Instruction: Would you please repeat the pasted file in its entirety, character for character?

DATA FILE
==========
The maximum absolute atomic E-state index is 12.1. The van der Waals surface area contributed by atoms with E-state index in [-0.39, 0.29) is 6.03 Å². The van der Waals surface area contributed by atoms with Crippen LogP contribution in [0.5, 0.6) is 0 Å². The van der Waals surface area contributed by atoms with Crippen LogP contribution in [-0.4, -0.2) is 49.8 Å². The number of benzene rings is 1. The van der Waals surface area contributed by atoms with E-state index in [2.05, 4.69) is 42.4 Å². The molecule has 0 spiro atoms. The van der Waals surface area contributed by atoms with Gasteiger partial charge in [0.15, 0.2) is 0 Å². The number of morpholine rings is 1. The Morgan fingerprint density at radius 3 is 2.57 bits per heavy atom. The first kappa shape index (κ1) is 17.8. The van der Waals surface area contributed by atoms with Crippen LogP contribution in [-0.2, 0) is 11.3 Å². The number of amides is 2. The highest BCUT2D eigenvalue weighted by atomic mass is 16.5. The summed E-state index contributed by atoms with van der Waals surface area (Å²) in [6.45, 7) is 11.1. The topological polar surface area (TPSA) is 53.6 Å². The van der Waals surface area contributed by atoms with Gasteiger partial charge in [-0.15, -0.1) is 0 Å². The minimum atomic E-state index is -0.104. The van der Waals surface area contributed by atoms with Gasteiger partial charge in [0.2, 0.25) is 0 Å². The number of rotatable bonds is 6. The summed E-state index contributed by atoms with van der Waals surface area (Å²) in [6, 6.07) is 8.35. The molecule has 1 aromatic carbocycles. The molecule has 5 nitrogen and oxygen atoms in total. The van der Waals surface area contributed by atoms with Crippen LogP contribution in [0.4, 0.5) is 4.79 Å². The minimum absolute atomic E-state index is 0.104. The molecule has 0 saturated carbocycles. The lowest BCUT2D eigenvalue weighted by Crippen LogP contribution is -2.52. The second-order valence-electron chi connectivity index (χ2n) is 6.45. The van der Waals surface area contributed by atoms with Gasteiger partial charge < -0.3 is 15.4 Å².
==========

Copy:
The maximum absolute atomic E-state index is 12.1. The van der Waals surface area contributed by atoms with E-state index in [-0.39, 0.29) is 6.03 Å². The van der Waals surface area contributed by atoms with Crippen LogP contribution in [0.5, 0.6) is 0 Å². The van der Waals surface area contributed by atoms with Crippen LogP contribution in [-0.4, -0.2) is 49.8 Å². The number of benzene rings is 1. The van der Waals surface area contributed by atoms with E-state index in [2.05, 4.69) is 42.4 Å². The molecule has 0 spiro atoms. The van der Waals surface area contributed by atoms with Gasteiger partial charge in [0.15, 0.2) is 0 Å². The number of morpholine rings is 1. The Morgan fingerprint density at radius 3 is 2.57 bits per heavy atom. The first kappa shape index (κ1) is 17.8. The van der Waals surface area contributed by atoms with Crippen LogP contribution in [-0.2, 0) is 11.3 Å². The number of amides is 2. The highest BCUT2D eigenvalue weighted by atomic mass is 16.5. The summed E-state index contributed by atoms with van der Waals surface area (Å²) in [6.45, 7) is 11.1. The topological polar surface area (TPSA) is 53.6 Å². The van der Waals surface area contributed by atoms with Gasteiger partial charge in [-0.15, -0.1) is 0 Å². The minimum atomic E-state index is -0.104. The van der Waals surface area contributed by atoms with Gasteiger partial charge in [0.2, 0.25) is 0 Å². The number of rotatable bonds is 6. The summed E-state index contributed by atoms with van der Waals surface area (Å²) in [6, 6.07) is 8.35. The molecule has 1 aromatic carbocycles. The molecule has 5 nitrogen and oxygen atoms in total. The van der Waals surface area contributed by atoms with Crippen LogP contribution in [0.4, 0.5) is 4.79 Å². The minimum absolute atomic E-state index is 0.104. The molecule has 0 saturated carbocycles. The lowest BCUT2D eigenvalue weighted by Crippen LogP contribution is -2.52. The second-order valence-electron chi connectivity index (χ2n) is 6.45. The van der Waals surface area contributed by atoms with Gasteiger partial charge < -0.3 is 15.4 Å².